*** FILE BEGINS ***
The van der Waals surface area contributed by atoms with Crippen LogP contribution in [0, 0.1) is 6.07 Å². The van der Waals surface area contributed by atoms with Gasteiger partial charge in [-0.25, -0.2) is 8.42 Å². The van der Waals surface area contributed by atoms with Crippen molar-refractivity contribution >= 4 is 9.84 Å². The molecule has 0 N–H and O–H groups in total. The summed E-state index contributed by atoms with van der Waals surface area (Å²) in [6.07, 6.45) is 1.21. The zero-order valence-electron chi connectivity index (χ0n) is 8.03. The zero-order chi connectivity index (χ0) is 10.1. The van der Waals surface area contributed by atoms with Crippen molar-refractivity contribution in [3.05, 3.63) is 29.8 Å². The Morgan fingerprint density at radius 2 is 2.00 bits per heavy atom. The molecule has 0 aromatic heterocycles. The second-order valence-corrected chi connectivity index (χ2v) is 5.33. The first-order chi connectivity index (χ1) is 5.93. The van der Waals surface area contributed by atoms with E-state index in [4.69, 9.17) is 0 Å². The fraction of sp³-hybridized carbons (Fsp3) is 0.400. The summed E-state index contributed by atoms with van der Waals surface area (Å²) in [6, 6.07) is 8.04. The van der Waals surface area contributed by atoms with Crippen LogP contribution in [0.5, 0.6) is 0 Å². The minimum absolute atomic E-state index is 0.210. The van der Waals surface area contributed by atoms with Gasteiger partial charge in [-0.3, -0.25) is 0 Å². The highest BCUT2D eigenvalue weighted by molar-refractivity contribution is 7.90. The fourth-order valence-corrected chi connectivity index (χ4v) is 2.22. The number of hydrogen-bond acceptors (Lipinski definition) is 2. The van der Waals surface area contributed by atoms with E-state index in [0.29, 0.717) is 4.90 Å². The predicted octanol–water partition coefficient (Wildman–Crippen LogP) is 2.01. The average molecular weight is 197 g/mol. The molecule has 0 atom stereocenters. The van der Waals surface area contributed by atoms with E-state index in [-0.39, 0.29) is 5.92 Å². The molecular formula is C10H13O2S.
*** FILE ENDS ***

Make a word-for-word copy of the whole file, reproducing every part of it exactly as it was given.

The van der Waals surface area contributed by atoms with Crippen LogP contribution in [0, 0.1) is 6.07 Å². The van der Waals surface area contributed by atoms with Gasteiger partial charge in [-0.25, -0.2) is 8.42 Å². The van der Waals surface area contributed by atoms with Crippen molar-refractivity contribution >= 4 is 9.84 Å². The molecule has 0 N–H and O–H groups in total. The summed E-state index contributed by atoms with van der Waals surface area (Å²) in [6.07, 6.45) is 1.21. The zero-order valence-electron chi connectivity index (χ0n) is 8.03. The zero-order chi connectivity index (χ0) is 10.1. The van der Waals surface area contributed by atoms with Crippen molar-refractivity contribution in [3.05, 3.63) is 29.8 Å². The Morgan fingerprint density at radius 2 is 2.00 bits per heavy atom. The molecule has 0 aromatic heterocycles. The second-order valence-corrected chi connectivity index (χ2v) is 5.33. The first-order chi connectivity index (χ1) is 5.93. The van der Waals surface area contributed by atoms with E-state index in [4.69, 9.17) is 0 Å². The fraction of sp³-hybridized carbons (Fsp3) is 0.400. The summed E-state index contributed by atoms with van der Waals surface area (Å²) in [6, 6.07) is 8.04. The van der Waals surface area contributed by atoms with Crippen LogP contribution in [0.5, 0.6) is 0 Å². The minimum absolute atomic E-state index is 0.210. The van der Waals surface area contributed by atoms with Gasteiger partial charge in [-0.3, -0.25) is 0 Å². The highest BCUT2D eigenvalue weighted by molar-refractivity contribution is 7.90. The fourth-order valence-corrected chi connectivity index (χ4v) is 2.22. The number of hydrogen-bond acceptors (Lipinski definition) is 2. The van der Waals surface area contributed by atoms with E-state index in [0.29, 0.717) is 4.90 Å². The predicted octanol–water partition coefficient (Wildman–Crippen LogP) is 2.01. The average molecular weight is 197 g/mol. The molecule has 0 atom stereocenters. The van der Waals surface area contributed by atoms with E-state index in [-0.39, 0.29) is 5.92 Å². The molecular formula is C10H13O2S.